ASU entrepreneurship class runs students through the real hassles of operating a business


Facebook, Dell, Microsoft, Google: Many household names got their start in college dorm rooms.

While most college entrepreneurs start these businesses in addition to their studies, Arizona State University has a course designed to bring entrepreneurship into the classroom.

Entrepreneurship and Value Creation is a class designed to give students hands-on experience while building a business of their own, according Eli Chmouni, one of the instructors of the class.

“The point of the class is to help students go from an idea to an actual operating business,” he says.

Chmouni says the course is actually two classes in one: one section is for students in the W.P. Carey School of Business and is called MGT 360, the other, titled FSE 301, is for students in the Ira A. Fulton School of Engineering.
Both sections of the course are taught by the same time by the same instructor as a way to bring engineering students and business students together.

Chmouni says that while he was a student at ASU, he took FSE 301 and disliked how theoretical the class was, so he decided to make the class more practical.

“When I was offered to teach the class, I decided I wanted to teach it differently,” he says.

While students are enrolled in MGT 360 or FSE 301, they are required come up with a business idea, form a team, do market research, create a prototype of the product, build a website and make a sale by the end of the semester.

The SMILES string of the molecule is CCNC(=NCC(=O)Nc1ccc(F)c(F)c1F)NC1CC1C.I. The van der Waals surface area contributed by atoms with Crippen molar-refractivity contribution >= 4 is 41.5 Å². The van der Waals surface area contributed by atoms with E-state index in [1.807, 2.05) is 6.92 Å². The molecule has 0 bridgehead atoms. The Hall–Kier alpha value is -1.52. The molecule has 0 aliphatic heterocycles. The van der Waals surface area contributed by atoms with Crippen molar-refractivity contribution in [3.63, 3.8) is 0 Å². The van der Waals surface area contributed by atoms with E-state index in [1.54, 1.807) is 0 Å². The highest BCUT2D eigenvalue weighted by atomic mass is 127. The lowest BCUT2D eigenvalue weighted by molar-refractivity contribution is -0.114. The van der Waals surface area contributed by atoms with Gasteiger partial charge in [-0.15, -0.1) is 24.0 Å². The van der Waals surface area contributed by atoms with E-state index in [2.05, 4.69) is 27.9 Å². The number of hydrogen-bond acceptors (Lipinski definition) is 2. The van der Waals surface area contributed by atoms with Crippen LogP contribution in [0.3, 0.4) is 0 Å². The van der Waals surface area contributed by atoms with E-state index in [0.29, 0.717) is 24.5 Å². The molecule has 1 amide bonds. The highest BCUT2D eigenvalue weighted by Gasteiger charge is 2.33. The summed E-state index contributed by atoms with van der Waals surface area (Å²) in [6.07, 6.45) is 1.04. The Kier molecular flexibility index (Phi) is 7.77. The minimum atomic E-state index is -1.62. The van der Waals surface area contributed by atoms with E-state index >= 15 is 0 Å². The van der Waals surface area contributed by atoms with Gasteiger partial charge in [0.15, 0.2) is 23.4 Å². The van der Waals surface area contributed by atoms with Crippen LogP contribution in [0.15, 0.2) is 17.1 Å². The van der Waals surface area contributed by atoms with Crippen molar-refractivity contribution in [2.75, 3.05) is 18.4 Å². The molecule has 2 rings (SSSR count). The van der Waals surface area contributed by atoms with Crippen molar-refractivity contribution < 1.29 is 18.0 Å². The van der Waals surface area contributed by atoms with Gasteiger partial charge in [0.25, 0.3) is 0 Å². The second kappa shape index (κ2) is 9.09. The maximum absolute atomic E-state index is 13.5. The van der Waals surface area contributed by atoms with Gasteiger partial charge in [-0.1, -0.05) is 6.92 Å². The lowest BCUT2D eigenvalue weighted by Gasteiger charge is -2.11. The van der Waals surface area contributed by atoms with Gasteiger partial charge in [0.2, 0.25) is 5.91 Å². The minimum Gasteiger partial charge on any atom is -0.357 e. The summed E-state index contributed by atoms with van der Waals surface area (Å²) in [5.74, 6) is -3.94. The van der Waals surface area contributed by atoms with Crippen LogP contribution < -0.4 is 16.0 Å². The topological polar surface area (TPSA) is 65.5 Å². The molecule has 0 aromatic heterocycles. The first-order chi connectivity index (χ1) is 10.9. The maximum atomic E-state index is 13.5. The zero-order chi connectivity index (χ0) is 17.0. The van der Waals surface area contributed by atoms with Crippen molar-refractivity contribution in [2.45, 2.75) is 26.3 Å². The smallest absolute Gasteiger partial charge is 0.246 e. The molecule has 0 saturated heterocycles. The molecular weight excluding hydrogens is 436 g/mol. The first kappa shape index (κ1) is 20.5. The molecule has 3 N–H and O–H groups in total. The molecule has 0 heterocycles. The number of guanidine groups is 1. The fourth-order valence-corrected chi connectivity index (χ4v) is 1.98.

Chmouni says many of his students have successfully sold their products before the end of the semester.

“I’ve had a team that’s already sold 12 products,” he says.

Two of the teams in Chmouni’s section of MGT 360 and FSE 301 were finalists in ASU’s Sun Devil Igniter Challenge, an entrepreneurship competition hosted by the W.P. Carey School of Business.

There are five finalists selected, and each finalist is given 5000 dollars to enhance their idea. The teams then compete for a grand prize of 50000 dollars by pitching their idea in an event called the Spark Tank Competition. The Spark Tank Competition is set to take place on February 5, 2015.

Twenty-five-year-old business communication and entrepreneurship senior, Sergei Isparyan, one of Chmouni’s students, says he enjoys the real-world applications of the course, despite its fast pace and demanding workload.
“I completely understand, because in the real world if you don’t meet a deadline, you’re screwed,” he says.

Isparyan says that if students want to succeed in MGT 360 or FSE 301, they need to be passionate about their idea.
“If you don’t have passion, you’ll fail,” he says. “You might as well close up shop now.”

Sergei’s business partner, Yuriy Isparyan, a freshman computer science engineering major, 18, says he also appreciates the team-building aspect of the course.

“I think it’s practical and applicable,” he says. “It makes you use all your skills together.”

Yuriy says that even though he’s not currently enrolled in the class, he will probably take it in the future.
“I’ve liked entrepreneurship before, and I like working in teams,” he says.

Yuriy says that MGT 360 is one of many resources ASU provides for entrepreneurs, such as volunteer mentors, discounted legal assistance and various entrepreneurial clubs.

“I am really impressed by the entrepreneurship opportunities that ASU offers and I’m surprised they don’t advertise it more,” he says.


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